Isaiah Esquire was once a shy and awkward teenager. However, the 6-foot teen soon found his calling in dancing. This would lead to Esquire joining the world of burlesque dancing. Esquire is just one of the performers profiled in the documentary Burlesque: Heart of the Glitter Tribe, coming to theaters this Friday (March 3), followed by an iTunes and VOD release on March 7.
World Film Geek took the opportunity to speak with Esquire on behalf of this upcoming release.
First of all, thank you Isaiah for taking the time to talk about doing burlesque and the documentary.
Well, thank you for being interested in it.
No problem. So, from watching the documentary, you were a shy and awkward teenager and you have become someone with confidence and I wanted to applaud you on that.
How did you get into dancing and what inspired you to get into burlesque?
Well, I was always into music and dancing. It was fun at first, but then I started to take it more seriously. In middle school, I was in the school dances and I would dance in the first ten minutes. And, I got to see how excited the people were when they saw me dancing and I felt like I was being accepted. I realized they loved it when I was dancing. Then I joined my high school dance team at fifteen and I was doing different styles of dancing, like ballroom, jazz, many different things.
I had just turned twenty-one when I met someone and they learned I was a dancer. And they were creating an all-male burlesque troupe. They asked if I wanted to be a part of it so I joined and we started doing rehearsals and performed mainly for the gay bar scene, which was an homage not just to dance, but All About Jazz, and it would lead me to being asked to join another troupe so I went to Portland and that’s how it all began.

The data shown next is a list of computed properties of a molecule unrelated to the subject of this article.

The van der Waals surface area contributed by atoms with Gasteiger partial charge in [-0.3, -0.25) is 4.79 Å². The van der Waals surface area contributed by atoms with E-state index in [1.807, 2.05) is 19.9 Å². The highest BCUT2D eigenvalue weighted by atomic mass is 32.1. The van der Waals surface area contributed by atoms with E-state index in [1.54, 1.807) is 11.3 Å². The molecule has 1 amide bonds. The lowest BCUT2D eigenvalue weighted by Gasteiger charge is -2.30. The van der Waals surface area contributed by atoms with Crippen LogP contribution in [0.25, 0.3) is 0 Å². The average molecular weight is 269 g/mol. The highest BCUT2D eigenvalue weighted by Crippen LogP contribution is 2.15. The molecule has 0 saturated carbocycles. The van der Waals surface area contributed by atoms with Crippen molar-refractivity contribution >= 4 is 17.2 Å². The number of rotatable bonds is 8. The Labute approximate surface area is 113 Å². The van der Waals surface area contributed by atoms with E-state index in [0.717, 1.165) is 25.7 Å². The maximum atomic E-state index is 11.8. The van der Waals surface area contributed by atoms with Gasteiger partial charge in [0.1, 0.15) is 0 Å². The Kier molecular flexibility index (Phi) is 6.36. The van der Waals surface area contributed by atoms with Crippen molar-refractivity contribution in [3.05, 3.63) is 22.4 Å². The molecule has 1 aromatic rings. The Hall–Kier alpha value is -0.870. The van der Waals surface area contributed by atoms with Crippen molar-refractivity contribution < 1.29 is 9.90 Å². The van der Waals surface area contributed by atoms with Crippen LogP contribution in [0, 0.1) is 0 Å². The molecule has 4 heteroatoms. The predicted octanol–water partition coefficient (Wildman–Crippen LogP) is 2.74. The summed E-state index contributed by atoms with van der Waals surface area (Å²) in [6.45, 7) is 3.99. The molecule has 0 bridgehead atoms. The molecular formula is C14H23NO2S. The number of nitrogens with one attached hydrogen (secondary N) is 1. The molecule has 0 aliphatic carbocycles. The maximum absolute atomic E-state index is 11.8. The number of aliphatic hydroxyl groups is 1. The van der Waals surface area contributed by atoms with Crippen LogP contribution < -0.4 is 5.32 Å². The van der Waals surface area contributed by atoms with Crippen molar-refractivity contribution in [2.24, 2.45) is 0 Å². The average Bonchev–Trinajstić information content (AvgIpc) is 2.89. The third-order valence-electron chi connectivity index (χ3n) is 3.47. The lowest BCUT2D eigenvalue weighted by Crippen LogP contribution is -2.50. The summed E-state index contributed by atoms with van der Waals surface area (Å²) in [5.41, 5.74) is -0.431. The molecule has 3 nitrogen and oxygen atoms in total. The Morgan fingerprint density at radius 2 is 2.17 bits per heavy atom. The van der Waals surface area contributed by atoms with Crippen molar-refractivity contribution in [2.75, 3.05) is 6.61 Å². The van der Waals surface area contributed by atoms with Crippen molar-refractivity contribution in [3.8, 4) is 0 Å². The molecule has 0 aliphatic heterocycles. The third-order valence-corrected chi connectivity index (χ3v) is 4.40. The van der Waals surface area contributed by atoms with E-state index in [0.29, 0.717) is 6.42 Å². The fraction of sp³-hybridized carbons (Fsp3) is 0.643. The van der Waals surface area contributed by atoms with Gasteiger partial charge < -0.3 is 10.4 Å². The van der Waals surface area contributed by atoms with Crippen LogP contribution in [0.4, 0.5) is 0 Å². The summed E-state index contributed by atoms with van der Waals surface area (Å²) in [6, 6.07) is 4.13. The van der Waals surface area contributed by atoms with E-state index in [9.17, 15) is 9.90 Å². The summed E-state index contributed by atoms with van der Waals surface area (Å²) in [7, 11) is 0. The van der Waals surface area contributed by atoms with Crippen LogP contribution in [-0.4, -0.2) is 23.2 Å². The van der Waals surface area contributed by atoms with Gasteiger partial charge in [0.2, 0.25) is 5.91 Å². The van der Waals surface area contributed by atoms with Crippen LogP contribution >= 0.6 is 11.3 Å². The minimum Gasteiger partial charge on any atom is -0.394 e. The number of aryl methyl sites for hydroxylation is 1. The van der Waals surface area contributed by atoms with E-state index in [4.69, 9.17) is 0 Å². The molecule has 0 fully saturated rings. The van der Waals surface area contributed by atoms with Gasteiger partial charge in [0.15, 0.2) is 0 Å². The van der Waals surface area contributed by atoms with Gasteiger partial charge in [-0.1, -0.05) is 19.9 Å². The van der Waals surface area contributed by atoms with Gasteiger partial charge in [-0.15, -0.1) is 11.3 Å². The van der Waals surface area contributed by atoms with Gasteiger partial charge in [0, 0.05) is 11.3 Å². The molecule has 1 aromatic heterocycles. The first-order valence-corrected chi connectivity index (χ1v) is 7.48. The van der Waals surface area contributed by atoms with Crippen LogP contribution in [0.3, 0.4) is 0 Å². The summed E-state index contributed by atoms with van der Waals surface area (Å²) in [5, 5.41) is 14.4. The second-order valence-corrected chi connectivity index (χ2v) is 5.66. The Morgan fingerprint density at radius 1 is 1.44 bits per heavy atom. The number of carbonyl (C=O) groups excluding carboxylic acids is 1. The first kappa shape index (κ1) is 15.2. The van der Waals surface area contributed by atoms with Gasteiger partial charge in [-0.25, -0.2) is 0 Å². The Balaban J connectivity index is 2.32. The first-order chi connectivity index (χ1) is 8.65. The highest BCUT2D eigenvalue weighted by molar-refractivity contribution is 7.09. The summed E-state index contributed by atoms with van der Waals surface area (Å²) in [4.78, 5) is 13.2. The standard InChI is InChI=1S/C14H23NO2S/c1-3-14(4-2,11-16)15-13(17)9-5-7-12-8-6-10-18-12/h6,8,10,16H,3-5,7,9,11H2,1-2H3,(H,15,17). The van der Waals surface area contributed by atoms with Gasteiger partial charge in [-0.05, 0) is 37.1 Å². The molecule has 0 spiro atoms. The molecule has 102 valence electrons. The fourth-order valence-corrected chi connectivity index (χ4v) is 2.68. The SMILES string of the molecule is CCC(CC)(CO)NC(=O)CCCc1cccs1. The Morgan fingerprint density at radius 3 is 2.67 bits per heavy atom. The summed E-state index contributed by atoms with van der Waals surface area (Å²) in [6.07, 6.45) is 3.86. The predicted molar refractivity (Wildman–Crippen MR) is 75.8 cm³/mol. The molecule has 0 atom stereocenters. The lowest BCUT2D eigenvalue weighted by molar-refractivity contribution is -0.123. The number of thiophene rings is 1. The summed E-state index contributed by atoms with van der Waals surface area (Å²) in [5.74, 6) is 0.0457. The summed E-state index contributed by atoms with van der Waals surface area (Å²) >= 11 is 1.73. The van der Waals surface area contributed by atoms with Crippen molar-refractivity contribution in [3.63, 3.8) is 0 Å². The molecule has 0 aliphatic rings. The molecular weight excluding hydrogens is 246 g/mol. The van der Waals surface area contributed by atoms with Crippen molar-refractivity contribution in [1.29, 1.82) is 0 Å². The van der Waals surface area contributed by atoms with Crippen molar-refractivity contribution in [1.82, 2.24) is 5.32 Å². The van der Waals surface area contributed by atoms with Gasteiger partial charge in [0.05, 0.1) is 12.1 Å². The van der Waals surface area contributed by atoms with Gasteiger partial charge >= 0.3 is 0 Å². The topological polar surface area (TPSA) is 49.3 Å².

What do you enjoy about going on the road when it comes to performing?
I love getting to know the locals and performing for the first time for them. I really love to perform for new audiences. It brings a lot of motivation because people aren’t just going to like you because of who you are, but it’s what you bring to the stage. That’s all they have to judge you by, and so I like to perform for these new audiences so they can classify you based on your performance. What will they say about me? Then of course off stage with the Glitter family, we enjoy the laughs and giggles and just being there for each other.
Exactly. That’s the impression I got watching the documentary. It seems like everyone has gotten along without showing any conflict. Would you say the Glitter Tribe is truly like a family?
Very much so. Especially because if someone comes in with bad intentions or someone is difficult to interact with, we, as a community, will get together and basically kick them out. This is really special for us and we’ve had that happen before. It doesn’t matter if you are a professional or not, you know, you have to get along with everyone in the troupe. We are a very special troupe and we give so much love to everyone and we don’t want anything or anyone bad.